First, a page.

Bing Launches Streetside Maps

Google competitor lets users take a virtual walk around town.

Paul McDougall, Editor At Large, InformationWeek

December 3, 2009

2 Min Read

In an effort to match one of Google's most popular features, Microsoft has added tools to Bing Maps that give users a continuous, street level view of many parts of the country.

The new experience, which Microsoft is calling Streetside, goes a step further than Google's Street View in that it can layer posts from Twitter and other third-party services atop the "physical canvas" behind the street imagery.

"The first thing this canvas allows us to do is provide a seamless exploration of your physical world," said Satya Nadella, Microsoft's senior VP for Online Services, in a blog post Wednesday. "From outer space to the street outside your favorite coffee shop, the new maps view lets you zoom, pan, and move around with ease," said Nadella.

Microsoft is releasing an Application Gallery for Streetside that will connect it with Twitter and other services. Third-party mashups like Stweet link Twitter and Google Street View, but Microsoft is offering the integration directly.

The Twitter application automatically overlays Twitter posts onto their originating locations on the map. That allows users to not only read about, but see, what their friends are experiencing.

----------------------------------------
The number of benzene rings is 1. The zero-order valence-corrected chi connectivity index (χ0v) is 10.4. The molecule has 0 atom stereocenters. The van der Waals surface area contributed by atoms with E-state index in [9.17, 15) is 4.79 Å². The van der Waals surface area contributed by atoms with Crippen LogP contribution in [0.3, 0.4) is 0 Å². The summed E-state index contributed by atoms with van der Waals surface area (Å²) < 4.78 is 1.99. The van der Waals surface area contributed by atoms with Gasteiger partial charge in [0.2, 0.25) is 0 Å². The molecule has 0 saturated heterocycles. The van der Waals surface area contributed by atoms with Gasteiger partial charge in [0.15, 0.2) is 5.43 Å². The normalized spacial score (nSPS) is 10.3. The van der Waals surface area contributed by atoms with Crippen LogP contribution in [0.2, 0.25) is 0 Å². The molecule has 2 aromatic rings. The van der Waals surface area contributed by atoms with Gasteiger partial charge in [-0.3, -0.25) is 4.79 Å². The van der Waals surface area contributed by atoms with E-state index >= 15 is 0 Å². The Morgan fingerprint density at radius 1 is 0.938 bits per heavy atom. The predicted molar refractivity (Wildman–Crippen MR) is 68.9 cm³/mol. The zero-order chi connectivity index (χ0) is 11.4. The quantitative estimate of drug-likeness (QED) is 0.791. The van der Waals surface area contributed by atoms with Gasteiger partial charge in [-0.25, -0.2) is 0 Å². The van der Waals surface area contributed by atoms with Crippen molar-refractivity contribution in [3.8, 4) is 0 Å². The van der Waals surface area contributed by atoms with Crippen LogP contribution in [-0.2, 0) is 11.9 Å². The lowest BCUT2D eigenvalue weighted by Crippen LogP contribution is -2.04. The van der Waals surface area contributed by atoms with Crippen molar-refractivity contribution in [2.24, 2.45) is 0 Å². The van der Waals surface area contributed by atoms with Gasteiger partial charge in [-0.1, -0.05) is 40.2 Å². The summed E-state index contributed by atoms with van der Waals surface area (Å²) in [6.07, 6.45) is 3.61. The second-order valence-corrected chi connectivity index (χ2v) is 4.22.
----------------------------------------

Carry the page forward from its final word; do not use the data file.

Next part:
Another app, Local Lens, links blog posts to their places of origin. An app called What's Nearby provides travelers with information about local businesses and other services near their destination.

"Streetside is an excellent example of collaboration with Microsoft Research, Live Labs, and the core maps team to build something that isn't just a bunch of pictures stitched together, but an actual physical environment on top of which we can provide an experience that connects to information from across the Web," said Nadella.

The new services could help Microsoft gain ground against Google, but it's got a long way to go. As of October, Google held 65.4% of the U.S. search market, compared to Microsoft's meager 9.9% share, according to market watcher comScore.

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About the Author(s)

Paul McDougall

Editor At Large, InformationWeek

Paul McDougall is a former editor for InformationWeek.

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